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Expansion of the Universe - Closed Universe

  1. Dec 22, 2012 #1
    The Universe is expanding at an increasing rate, and from what I've read there is still much debate around its fate. Will it continue to expand forever, slow to a constant rate of expansion, or slow and fall back in on itself?

    Why can we not yet prove that the Universe will eventually fall back in on itself? Gravity is a function of mass so if at some point in the future more mass exists than space in the universe it will begin to decelerate its expansion and eventually fall back in on itself. So we just need to be able to answer the following question; Is the formation of matter occurring faster than the formation of empty space? Or, Is the universe becoming more dense? And of course, is it becoming denser at a constant rate, increasing rate, or decreasing rate. The conundrum eventually becomes; how many integrals of this thought process are required to reach a constant?

    If everything started as a huge cloud of gas following the big bang it stands to reason the universe is getting more dense, because it certainly isn't gas now (of coarse there's still the issue of how fast is empty space being created). I'm just surprised we haven't thought of a way to prove a constant exists that supports the theory that the universe is becoming more dense and will eventually collapse back in on itself.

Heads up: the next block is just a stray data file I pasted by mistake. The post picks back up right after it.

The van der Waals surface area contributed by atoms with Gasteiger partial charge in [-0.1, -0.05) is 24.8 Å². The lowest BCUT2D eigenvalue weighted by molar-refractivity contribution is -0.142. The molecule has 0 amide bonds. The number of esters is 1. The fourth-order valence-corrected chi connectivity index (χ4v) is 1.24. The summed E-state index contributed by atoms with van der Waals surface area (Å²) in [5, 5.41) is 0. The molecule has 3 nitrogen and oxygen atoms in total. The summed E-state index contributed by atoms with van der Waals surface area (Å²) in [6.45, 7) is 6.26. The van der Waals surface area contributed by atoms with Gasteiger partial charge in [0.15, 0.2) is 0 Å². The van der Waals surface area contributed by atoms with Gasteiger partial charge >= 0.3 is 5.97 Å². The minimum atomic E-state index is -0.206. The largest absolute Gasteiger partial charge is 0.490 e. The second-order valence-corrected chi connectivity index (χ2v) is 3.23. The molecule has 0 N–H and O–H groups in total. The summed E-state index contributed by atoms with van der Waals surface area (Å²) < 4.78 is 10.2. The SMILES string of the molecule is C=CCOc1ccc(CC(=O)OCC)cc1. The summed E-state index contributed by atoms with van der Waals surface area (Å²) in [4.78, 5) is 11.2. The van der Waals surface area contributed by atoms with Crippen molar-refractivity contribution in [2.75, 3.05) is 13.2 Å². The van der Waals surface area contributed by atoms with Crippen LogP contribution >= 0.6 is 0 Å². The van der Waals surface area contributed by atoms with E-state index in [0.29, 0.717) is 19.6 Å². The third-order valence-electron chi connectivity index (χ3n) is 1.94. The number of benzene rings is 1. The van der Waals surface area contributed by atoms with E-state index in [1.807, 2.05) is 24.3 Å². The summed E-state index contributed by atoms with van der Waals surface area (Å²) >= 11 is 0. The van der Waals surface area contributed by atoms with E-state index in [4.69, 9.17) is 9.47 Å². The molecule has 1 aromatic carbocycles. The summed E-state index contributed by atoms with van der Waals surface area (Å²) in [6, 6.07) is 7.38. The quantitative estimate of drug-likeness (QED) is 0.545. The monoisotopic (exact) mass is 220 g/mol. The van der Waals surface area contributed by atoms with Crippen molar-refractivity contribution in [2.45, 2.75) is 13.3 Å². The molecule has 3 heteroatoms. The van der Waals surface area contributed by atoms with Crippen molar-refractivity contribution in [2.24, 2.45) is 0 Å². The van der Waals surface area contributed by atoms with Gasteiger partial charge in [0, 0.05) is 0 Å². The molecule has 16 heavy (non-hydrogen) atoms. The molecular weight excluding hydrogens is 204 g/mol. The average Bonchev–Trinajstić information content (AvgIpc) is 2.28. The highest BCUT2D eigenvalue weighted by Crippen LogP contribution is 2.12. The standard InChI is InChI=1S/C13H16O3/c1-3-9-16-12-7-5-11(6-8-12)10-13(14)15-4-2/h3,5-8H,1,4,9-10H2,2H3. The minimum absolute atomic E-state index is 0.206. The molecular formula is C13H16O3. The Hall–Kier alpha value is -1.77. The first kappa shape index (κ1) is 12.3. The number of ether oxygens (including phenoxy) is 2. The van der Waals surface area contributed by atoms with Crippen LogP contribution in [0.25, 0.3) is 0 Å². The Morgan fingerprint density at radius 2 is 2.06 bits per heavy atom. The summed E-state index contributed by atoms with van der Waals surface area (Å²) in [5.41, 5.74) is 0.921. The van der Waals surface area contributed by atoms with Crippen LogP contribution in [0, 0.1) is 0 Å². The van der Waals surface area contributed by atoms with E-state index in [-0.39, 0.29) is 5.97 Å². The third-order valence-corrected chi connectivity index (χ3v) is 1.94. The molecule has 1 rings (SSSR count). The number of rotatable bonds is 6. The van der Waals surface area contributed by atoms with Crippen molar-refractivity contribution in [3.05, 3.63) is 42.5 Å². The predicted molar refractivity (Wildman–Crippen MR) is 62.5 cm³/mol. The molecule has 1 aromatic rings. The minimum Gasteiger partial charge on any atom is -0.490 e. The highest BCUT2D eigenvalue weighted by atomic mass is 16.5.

2. jcsd
  3. Dec 22, 2012 #2


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    I mean you no disrespect, but this is all so wrong I hardly know where to start.

    Yes, you do have it right that the universe is expanding at an increasing rate but how you can use this to conclude that the universe is becomeing more dense and should collapse is completly beyond me.

    As far as current evidence goes, the univese is becoming MUCH less and less dense and will continue that exponentially. Even if the "big rip" scenario does not take place, and many physicists say it is unlikely, the very best that will happen is that each galaxy will become isolated in its own observable universe until it eventually goes cold and even black holes evaporate.

    If the "big rip" does take place then everything down to fundamental particles will separate and eventually become their own observable universe although by that time I'm not clear that "observable universe" will be a particularly meaningful phrase since things won't be radiating photons towards each other.
  4. Dec 22, 2012 #3


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    Matter isn't being formed anymore except in extremely tiny amounts that have no consequence to the universe as a whole. Practically all matter in the universe today was formed in the early universe as Hydrogen and Helium. Once stars formed they began to convert these two light elements into heavier ones. All elements heavier than Helium are the result of nuclear fusion inside stars. (Except for trace amounts of some lighter elements like lithium that were produced in the early universe as well)

    So mass is not being created, the universe is expanding, and the gravitation between distant parts of space falls off as things recede from each other.

    Locally things get denser, as gas clouds collapse into stars and planets and such. However when you look at the observable universe as a whole you will see that density is far far less than it was in the early universe thanks to expansion.

    Also, you seem to think space is "being created". This isn't really true. All that is happening is that objects are receding from other objects. Saying space is being created brings up other issues. For example, what is space? If it can be "created" it must be something right? Well, we don't know. There isn't an easy answer for this.
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